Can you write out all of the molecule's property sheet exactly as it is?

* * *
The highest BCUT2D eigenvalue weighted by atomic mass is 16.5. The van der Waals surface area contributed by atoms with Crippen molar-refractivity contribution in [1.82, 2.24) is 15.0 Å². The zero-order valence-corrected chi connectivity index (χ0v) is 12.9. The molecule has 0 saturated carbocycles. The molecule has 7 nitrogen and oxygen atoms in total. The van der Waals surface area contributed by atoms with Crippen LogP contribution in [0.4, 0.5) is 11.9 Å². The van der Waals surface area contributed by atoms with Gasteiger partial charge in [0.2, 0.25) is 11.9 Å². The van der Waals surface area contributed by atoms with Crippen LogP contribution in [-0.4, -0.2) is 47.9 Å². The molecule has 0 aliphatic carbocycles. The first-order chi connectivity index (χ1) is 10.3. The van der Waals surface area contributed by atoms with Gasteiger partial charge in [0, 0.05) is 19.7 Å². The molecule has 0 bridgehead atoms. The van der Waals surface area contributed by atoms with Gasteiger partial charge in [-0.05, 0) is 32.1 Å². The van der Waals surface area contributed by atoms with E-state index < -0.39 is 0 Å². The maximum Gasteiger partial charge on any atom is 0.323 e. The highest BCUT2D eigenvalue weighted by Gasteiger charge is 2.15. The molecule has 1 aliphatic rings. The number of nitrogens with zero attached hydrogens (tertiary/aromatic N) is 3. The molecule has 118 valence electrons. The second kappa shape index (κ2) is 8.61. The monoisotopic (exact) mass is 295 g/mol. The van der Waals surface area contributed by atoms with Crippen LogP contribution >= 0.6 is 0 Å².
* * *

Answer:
The highest BCUT2D eigenvalue weighted by atomic mass is 16.5. The van der Waals surface area contributed by atoms with Crippen molar-refractivity contribution in [1.82, 2.24) is 15.0 Å². The zero-order valence-corrected chi connectivity index (χ0v) is 12.9. The molecule has 0 saturated carbocycles. The molecule has 7 nitrogen and oxygen atoms in total. The van der Waals surface area contributed by atoms with Crippen LogP contribution in [0.4, 0.5) is 11.9 Å². The van der Waals surface area contributed by atoms with Gasteiger partial charge in [0.2, 0.25) is 11.9 Å². The van der Waals surface area contributed by atoms with Crippen LogP contribution in [-0.4, -0.2) is 47.9 Å². The molecule has 0 aliphatic carbocycles. The first-order chi connectivity index (χ1) is 10.3. The van der Waals surface area contributed by atoms with Gasteiger partial charge in [0, 0.05) is 19.7 Å². The molecule has 0 bridgehead atoms. The van der Waals surface area contributed by atoms with Gasteiger partial charge in [-0.05, 0) is 32.1 Å². The van der Waals surface area contributed by atoms with E-state index < -0.39 is 0 Å². The maximum Gasteiger partial charge on any atom is 0.323 e. The highest BCUT2D eigenvalue weighted by Gasteiger charge is 2.15. The molecule has 1 aliphatic rings. The number of nitrogens with zero attached hydrogens (tertiary/aromatic N) is 3. The molecule has 118 valence electrons. The second kappa shape index (κ2) is 8.61. The monoisotopic (exact) mass is 295 g/mol. The van der Waals surface area contributed by atoms with Crippen LogP contribution >= 0.6 is 0 Å².